and to achieve flawless placement? my go-to, all-time favorite notion is 1/4" "steam-a-seam" tape.
i have it on hand in 1/4" and 1/2" sizes.
 one of my favorite tips to share for keeping the tape in place is making sure the fabric is warm... {recently pressed}, which helps it to stay in place. and once it's laid down, i burnish it with my finger.  i peel the paper back gently. i've found that if i rip off the paper backing too fast, the fusible tends to pull off as well, as it's a very thin layer of glue, and somewhat delicate and flimsy.  burnishing helps the fusible to stay in place when i flip the fabric over, until it's time to press for the permanent bond.   
 {peel the paper back gently... }
 before a final pressing, check to align the trim and secure with pins, making sure the overall placement looks good. {above}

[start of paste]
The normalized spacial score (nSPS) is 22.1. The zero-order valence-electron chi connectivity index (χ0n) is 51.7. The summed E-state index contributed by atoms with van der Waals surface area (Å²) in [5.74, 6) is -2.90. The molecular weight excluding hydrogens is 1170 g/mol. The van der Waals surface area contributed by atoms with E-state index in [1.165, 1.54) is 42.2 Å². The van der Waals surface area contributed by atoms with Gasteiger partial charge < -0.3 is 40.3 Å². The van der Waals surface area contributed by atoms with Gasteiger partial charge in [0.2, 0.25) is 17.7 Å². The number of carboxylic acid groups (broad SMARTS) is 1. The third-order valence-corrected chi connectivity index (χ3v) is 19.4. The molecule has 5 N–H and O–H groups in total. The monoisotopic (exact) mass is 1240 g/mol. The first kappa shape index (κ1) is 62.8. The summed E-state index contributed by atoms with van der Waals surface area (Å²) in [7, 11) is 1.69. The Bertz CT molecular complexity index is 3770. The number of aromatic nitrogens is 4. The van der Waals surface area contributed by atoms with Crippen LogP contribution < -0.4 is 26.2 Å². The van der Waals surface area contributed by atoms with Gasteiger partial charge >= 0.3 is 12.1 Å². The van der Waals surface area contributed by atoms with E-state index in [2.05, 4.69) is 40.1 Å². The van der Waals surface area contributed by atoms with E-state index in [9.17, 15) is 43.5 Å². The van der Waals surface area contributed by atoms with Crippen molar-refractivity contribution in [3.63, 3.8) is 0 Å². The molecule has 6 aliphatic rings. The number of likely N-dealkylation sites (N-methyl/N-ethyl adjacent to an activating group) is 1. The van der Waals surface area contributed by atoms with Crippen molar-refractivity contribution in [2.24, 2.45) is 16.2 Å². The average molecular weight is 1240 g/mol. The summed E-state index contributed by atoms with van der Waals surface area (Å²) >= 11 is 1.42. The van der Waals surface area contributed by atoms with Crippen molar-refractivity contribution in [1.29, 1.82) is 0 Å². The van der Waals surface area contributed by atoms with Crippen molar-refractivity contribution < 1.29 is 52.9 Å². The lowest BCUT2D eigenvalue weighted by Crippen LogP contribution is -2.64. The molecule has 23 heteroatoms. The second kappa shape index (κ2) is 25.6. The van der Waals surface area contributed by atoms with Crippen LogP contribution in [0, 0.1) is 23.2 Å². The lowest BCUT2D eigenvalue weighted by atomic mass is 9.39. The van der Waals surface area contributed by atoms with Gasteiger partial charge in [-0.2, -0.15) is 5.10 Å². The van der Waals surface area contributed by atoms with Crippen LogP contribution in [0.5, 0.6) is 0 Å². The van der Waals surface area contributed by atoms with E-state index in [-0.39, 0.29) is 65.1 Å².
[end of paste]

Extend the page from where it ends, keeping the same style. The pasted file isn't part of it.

i align trims such as rick rack by placing the lower edge of it right along the long edge of the printed weave, using the lines of the towel as a guide. in the photo below, you can see where i placed the fabric along the horizontal stripes of the weave of the towel, too:
the pin marks the stitch of the hemline of the towel for placement of the rick rack
and my favorite choice for topstitching?  the bernina #37 patchwork foot.  i keep my eye aligned with the inside edge of the right-side toe of the foot, even with the folded {and fused} edge of the fabric.  this makes it so easy to get perfectly pleasing  placement!  

another tip? use the straight-stitch plate, too. *{if you do, engage the safety feature on the machine so you don't accidentally break a needle, because you forgot the straight-stitch plate was on!} this combo of tools really makes achieving a beautiful look... effortless!